Dr. Aaron Lerner Date: 27 November 2007
Recent developments indicate that President Bush can very well expect that he will be able to point to inconvertible evidence of a victory in Iraq that vindicates the broad strokes of the policy he pursued despite all his critics and low popularity ratings.
Already today the very same leading American papers that gleefully engaged in Bush bashing over Iraq have found themselves running glowing reports of progress on the ground. Developments that only recently would have been considered by many critics of America's presence in Iraq as impossible are now commonplace.
All other things being equal, Mr. Bush can expect to find himself spending the weeks leading up to the November 2008 elections appearing across America at the behest of Republican candidates hoping that his endorsement will assure their victory at the ballot box.
Secretary of State Rice has invested herself greatly in tying herself to the Arab-Israeli conflict. Be it an incredibly shallow-confused take on the conflict (she seems to think that the situation of the Palestinians is comparable to that of the nonviolent movement of American Blacks who struggled against Jim Crow) or a sense that the Israelis are, ultimately, easy prey for American pressure, Rice's place in history (or lack thereof) is very much a function of what she manages to pull off between the Jews and the Arabs before the end of the term.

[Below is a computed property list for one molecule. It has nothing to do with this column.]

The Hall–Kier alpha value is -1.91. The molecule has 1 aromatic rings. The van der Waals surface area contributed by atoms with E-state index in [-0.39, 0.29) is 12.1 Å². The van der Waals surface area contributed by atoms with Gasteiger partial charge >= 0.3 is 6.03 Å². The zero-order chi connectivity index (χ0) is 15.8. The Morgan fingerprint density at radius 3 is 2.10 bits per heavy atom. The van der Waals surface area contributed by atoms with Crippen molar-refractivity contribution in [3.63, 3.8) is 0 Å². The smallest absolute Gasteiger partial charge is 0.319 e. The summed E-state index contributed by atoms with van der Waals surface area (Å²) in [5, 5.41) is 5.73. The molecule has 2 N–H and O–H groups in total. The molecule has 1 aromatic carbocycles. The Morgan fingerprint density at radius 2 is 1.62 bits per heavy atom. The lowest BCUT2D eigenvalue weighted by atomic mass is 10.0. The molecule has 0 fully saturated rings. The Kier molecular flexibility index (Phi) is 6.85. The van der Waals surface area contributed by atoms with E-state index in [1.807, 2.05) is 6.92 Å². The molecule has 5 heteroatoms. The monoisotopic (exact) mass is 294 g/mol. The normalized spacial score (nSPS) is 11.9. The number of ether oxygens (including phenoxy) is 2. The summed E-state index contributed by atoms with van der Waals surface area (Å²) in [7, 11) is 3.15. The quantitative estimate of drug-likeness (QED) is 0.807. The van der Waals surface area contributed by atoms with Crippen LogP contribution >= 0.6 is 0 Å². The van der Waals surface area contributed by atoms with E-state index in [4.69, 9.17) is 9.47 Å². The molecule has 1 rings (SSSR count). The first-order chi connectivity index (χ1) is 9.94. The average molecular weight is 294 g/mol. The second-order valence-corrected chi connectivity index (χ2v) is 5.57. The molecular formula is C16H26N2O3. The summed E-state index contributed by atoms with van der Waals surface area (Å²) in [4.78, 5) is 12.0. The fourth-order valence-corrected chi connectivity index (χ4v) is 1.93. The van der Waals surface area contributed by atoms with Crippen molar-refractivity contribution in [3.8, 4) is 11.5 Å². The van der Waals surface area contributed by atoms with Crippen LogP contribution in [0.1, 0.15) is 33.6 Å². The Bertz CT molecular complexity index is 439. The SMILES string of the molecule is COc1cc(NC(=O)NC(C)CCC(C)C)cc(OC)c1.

In a way, it depends more on the Israelis as it does on Washington.
It isn't pleasant profoundly disappointing an American secretary of State - but it is hardly the same thing as doing the same to an American president.
Dr. Aaron Lerner, Director IMRA (Independent Media Review & Analysis)
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